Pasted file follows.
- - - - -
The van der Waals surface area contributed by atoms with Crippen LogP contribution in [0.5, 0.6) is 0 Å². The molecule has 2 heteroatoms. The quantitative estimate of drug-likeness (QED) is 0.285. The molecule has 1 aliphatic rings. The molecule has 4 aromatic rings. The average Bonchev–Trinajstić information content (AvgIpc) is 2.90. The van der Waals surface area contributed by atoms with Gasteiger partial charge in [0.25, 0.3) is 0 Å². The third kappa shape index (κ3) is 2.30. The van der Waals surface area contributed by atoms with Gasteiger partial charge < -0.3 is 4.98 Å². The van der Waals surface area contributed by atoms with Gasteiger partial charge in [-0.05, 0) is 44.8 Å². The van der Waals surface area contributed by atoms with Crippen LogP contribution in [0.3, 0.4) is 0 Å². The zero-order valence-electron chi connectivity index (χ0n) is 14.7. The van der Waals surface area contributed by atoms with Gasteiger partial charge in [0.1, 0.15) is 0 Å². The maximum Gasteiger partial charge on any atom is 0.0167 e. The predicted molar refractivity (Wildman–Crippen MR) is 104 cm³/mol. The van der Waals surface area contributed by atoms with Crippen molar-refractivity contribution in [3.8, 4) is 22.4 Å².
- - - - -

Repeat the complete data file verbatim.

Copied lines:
The van der Waals surface area contributed by atoms with Crippen LogP contribution in [0.5, 0.6) is 0 Å². The molecule has 2 heteroatoms. The quantitative estimate of drug-likeness (QED) is 0.285. The molecule has 1 aliphatic rings. The molecule has 4 aromatic rings. The average Bonchev–Trinajstić information content (AvgIpc) is 2.90. The van der Waals surface area contributed by atoms with Gasteiger partial charge in [0.25, 0.3) is 0 Å². The third kappa shape index (κ3) is 2.30. The van der Waals surface area contributed by atoms with Gasteiger partial charge < -0.3 is 4.98 Å². The van der Waals surface area contributed by atoms with Gasteiger partial charge in [-0.05, 0) is 44.8 Å². The van der Waals surface area contributed by atoms with Crippen LogP contribution in [0.3, 0.4) is 0 Å². The zero-order valence-electron chi connectivity index (χ0n) is 14.7. The van der Waals surface area contributed by atoms with Gasteiger partial charge in [0.1, 0.15) is 0 Å². The maximum Gasteiger partial charge on any atom is 0.0167 e. The predicted molar refractivity (Wildman–Crippen MR) is 104 cm³/mol. The van der Waals surface area contributed by atoms with Crippen molar-refractivity contribution in [3.8, 4) is 22.4 Å².